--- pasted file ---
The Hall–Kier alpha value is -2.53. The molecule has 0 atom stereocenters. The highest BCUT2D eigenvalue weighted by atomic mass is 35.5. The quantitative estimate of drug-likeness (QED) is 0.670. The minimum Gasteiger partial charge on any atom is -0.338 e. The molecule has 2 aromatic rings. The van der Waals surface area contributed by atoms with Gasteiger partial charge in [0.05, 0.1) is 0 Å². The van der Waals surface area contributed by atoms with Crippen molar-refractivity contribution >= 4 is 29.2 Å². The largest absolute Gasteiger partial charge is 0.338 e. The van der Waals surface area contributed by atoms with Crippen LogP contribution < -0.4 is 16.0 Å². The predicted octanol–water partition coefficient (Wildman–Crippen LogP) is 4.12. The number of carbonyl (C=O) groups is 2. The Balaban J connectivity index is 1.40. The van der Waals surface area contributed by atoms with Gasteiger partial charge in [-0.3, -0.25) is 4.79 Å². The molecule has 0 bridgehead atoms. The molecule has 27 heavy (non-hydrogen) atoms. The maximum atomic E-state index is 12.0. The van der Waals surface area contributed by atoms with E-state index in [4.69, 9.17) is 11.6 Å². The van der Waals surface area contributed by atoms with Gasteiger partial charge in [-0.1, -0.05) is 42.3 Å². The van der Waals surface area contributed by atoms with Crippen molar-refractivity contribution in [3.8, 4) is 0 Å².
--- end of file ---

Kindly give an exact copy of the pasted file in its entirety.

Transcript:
The Hall–Kier alpha value is -2.53. The molecule has 0 atom stereocenters. The highest BCUT2D eigenvalue weighted by atomic mass is 35.5. The quantitative estimate of drug-likeness (QED) is 0.670. The minimum Gasteiger partial charge on any atom is -0.338 e. The molecule has 2 aromatic rings. The van der Waals surface area contributed by atoms with Gasteiger partial charge in [0.05, 0.1) is 0 Å². The van der Waals surface area contributed by atoms with Crippen molar-refractivity contribution >= 4 is 29.2 Å². The largest absolute Gasteiger partial charge is 0.338 e. The van der Waals surface area contributed by atoms with Crippen LogP contribution < -0.4 is 16.0 Å². The predicted octanol–water partition coefficient (Wildman–Crippen LogP) is 4.12. The number of carbonyl (C=O) groups is 2. The Balaban J connectivity index is 1.40. The van der Waals surface area contributed by atoms with Gasteiger partial charge in [-0.3, -0.25) is 4.79 Å². The molecule has 0 bridgehead atoms. The molecule has 27 heavy (non-hydrogen) atoms. The maximum atomic E-state index is 12.0. The van der Waals surface area contributed by atoms with E-state index in [4.69, 9.17) is 11.6 Å². The van der Waals surface area contributed by atoms with Gasteiger partial charge in [-0.1, -0.05) is 42.3 Å². The van der Waals surface area contributed by atoms with Crippen molar-refractivity contribution in [3.8, 4) is 0 Å².